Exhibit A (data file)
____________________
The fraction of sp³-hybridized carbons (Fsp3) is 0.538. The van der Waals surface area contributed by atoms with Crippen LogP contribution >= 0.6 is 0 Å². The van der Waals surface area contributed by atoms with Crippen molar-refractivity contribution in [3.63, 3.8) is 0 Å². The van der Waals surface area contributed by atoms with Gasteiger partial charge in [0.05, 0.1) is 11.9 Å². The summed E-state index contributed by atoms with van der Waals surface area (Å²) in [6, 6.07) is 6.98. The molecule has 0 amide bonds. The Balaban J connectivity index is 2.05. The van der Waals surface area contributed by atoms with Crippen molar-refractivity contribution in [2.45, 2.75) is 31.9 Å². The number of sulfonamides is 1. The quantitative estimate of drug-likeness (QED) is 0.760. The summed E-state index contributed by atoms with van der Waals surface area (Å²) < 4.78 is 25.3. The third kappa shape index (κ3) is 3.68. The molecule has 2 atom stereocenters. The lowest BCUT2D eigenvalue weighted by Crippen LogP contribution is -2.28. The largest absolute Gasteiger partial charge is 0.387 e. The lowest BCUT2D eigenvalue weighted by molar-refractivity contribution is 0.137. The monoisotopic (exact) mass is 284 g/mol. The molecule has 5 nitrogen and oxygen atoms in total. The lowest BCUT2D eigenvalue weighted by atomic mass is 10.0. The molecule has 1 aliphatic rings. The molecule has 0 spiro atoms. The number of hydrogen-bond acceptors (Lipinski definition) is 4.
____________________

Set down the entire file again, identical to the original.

The fraction of sp³-hybridized carbons (Fsp3) is 0.538. The van der Waals surface area contributed by atoms with Crippen LogP contribution >= 0.6 is 0 Å². The van der Waals surface area contributed by atoms with Crippen molar-refractivity contribution in [3.63, 3.8) is 0 Å². The van der Waals surface area contributed by atoms with Gasteiger partial charge in [0.05, 0.1) is 11.9 Å². The summed E-state index contributed by atoms with van der Waals surface area (Å²) in [6, 6.07) is 6.98. The molecule has 0 amide bonds. The Balaban J connectivity index is 2.05. The van der Waals surface area contributed by atoms with Crippen molar-refractivity contribution in [2.45, 2.75) is 31.9 Å². The number of sulfonamides is 1. The quantitative estimate of drug-likeness (QED) is 0.760. The summed E-state index contributed by atoms with van der Waals surface area (Å²) < 4.78 is 25.3. The third kappa shape index (κ3) is 3.68. The molecule has 2 atom stereocenters. The lowest BCUT2D eigenvalue weighted by Crippen LogP contribution is -2.28. The largest absolute Gasteiger partial charge is 0.387 e. The lowest BCUT2D eigenvalue weighted by molar-refractivity contribution is 0.137. The monoisotopic (exact) mass is 284 g/mol. The molecule has 5 nitrogen and oxygen atoms in total. The lowest BCUT2D eigenvalue weighted by atomic mass is 10.0. The molecule has 1 aliphatic rings. The molecule has 0 spiro atoms. The number of hydrogen-bond acceptors (Lipinski definition) is 4.